A boom in the dust?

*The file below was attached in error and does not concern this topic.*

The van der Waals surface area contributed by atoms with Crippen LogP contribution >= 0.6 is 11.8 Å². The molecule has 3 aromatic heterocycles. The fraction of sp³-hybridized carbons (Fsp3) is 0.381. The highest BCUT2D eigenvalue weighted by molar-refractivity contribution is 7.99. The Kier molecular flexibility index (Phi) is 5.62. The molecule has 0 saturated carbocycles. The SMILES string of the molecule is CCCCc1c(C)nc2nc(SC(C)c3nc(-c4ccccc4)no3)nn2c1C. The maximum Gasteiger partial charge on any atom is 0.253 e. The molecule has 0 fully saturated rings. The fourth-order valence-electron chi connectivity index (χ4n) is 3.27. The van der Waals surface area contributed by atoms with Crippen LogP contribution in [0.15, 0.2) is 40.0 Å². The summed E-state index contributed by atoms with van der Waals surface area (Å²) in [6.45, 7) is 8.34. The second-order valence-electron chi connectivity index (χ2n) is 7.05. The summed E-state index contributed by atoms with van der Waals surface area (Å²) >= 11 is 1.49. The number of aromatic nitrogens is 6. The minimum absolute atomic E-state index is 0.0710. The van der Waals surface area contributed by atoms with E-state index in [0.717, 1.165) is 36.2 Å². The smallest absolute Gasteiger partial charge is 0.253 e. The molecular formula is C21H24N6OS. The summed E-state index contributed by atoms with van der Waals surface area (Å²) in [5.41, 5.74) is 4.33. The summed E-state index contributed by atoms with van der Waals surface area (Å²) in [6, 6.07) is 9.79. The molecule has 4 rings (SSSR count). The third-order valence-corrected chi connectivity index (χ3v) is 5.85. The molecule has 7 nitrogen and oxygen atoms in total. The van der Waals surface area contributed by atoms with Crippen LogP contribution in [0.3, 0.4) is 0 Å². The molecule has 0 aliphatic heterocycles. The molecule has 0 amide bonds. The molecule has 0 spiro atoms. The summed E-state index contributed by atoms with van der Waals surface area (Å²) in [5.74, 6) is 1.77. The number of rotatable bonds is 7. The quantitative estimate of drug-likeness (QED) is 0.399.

Signs are emerging that the Athens Stock Exchange is emerging from its long decline following the mad days of the 1999 boom. The stirrings are the result of some positive expectations tied mainly with the international feeling that the uncertainty that preceded the Iraq war is over, with the American and European stock exchanges showing an upward trend. In the last two months, the benchmark general index of the Athens bourse gained about 500 points and is approaching the 2,000-point mark, driven mostly by the rise in state-owned stocks, public companies, banks and their subsidiaries. There is also evidence that dormant accounts have begun trading again and there is a significant rise in the daily turnover on the exchange. Aside from the justifiable awakening of the domestic stock market, though, there is also a strong feeling that some of the problems evident in 1999 might reappear as well. In the last couple of weeks, similar «games» have begun to be played, based on rumors and unsubstantiated information that could create another bubble. This might not reach the size of the previous one, when the ASE peaked at 6,355.04 points on September 17, 1999, but it could be a bubble just the same. This fear is fueled by the fact that even after the bitter lessons of the past four years, investors are returning to the Athens bourse as if they had forgotten their losses and the reasons for their abstention. The general index closed at 1,910.60 points yesterday, regaining the level of September 2002. This is a gain of 30.21 percent from its lowest point, which it reached on March 31 this year, when it closed at 1,467.30 points. Despite the rise of the general index over the last couple of months, and the gains of some companies which are even higher, these figures are a drop in the ocean compared to the fortunes lost in the boom and bust. An example of this is presented by the stock of Klonatex, which rose a whopping 237.78 percent to 4.56 euros in just a few trading sessions. If one looks back at 1999 though, one finds that Klonatex stock was trading at the equivalent of 100 euros a share. If anyone still holding onto his shares from then wants to claim a profit, he will have to await a rise of 2,093 percent in the stock’s value. Blue chip National Bank of Greece rose 80 percent recently, its share value reaching 15 euros. But in 1999 it was worth 50 euros.

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